What’s necessary is a class-struggle leadership of the trade unions, one that will not play by the bosses’ rules and those of their government. It will then become clear that the state and government stand on the side of the bosses. Police out of the DGB! For mass pickets that no one crosses! Programs of public works at full union wages to reintegrate the long-term unemployed! A 30-hour workweek at full pay for all! Down with labor-broker hiring, temporary jobs and contract work! Down with the Hartz Laws! For medical treatment and care at the highest level, free at the point of service! For class-struggle solidarity with the Greek and South and East European workers! Ultimately, only unity on a socialist basis, achieved through proletarian revolutions and the expropriation of the bourgeoisies, can bring about rational worldwide economic development without exploitation. For the Socialist United States of Europe!
SPD: Trojan Horse of Counterrevolution
Since the  capitalist counterrevolution in the DDR [the East German deformed workers state] and shortly afterward in the Soviet Union, the German bourgeoisie has regarded the “welfare state” as superfluous and has increasingly undermined it. The necessity of competing with the social gains in the DDR and giving capitalism a more humanitarian face has vanished. The destruction of the DDR made it possible for the European imperialists to carry out their plans to privatize large parts of the postal service, railways and airports. The Treuhand [privatizing agency], which smashed the East German Kombinate [industrial conglomerates], was the model years later for the austerity measures forced on Greece by the Troika [EU, IMF and European Central Bank].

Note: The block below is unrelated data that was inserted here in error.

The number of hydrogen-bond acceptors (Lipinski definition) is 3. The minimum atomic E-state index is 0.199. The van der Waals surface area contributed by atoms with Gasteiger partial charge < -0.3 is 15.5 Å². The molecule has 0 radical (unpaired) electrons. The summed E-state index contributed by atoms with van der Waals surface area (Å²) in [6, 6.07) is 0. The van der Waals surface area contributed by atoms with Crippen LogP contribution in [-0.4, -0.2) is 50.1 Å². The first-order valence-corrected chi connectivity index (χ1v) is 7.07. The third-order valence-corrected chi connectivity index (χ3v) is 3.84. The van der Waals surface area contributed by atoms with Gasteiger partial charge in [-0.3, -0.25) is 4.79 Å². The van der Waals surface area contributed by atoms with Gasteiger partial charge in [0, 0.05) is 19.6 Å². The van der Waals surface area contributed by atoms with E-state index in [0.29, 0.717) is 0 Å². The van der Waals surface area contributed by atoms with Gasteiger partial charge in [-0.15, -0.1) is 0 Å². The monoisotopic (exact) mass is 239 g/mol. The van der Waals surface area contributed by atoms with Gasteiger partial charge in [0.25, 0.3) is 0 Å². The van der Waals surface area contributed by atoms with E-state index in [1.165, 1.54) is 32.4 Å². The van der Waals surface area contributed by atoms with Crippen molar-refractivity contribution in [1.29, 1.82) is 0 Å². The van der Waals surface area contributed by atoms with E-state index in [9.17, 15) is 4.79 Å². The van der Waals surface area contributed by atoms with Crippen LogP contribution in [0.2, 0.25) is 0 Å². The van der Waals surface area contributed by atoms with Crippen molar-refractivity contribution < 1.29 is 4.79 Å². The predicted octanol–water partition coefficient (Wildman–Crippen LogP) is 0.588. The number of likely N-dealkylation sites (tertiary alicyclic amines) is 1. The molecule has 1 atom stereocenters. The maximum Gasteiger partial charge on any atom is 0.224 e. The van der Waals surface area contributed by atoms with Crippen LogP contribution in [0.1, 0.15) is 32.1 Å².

We Trotskyists always stood for unconditional military defense of the DDR, the other deformed workers states of East Europe and the Soviet degenerated workers state against internal counterrevolution and the imperialist threat. And we do so today with the remaining deformed workers states of China, Cuba, Vietnam, Laos and North Korea. The SPD under Oskar Lafontaine, its candidate for chancellor [in 1990], was a driving force behind counterrevolution in the DDR. Lafontaine preferred a slower capitalist reunification, in order to make Anschluss [annexation] to imperialist West Germany more palatable to the working class of the DDR. The SPD was the Trojan horse of counterrevolution and central to its purpose was selling the notion that bourgeois parliamentary democracy is the best of all systems. The SED-PDS [the Stalinist ruling party in the DDR], which sold out the DDR when Mikhail Gorbachev gave the green light for capitalist reunification, also bears responsibility.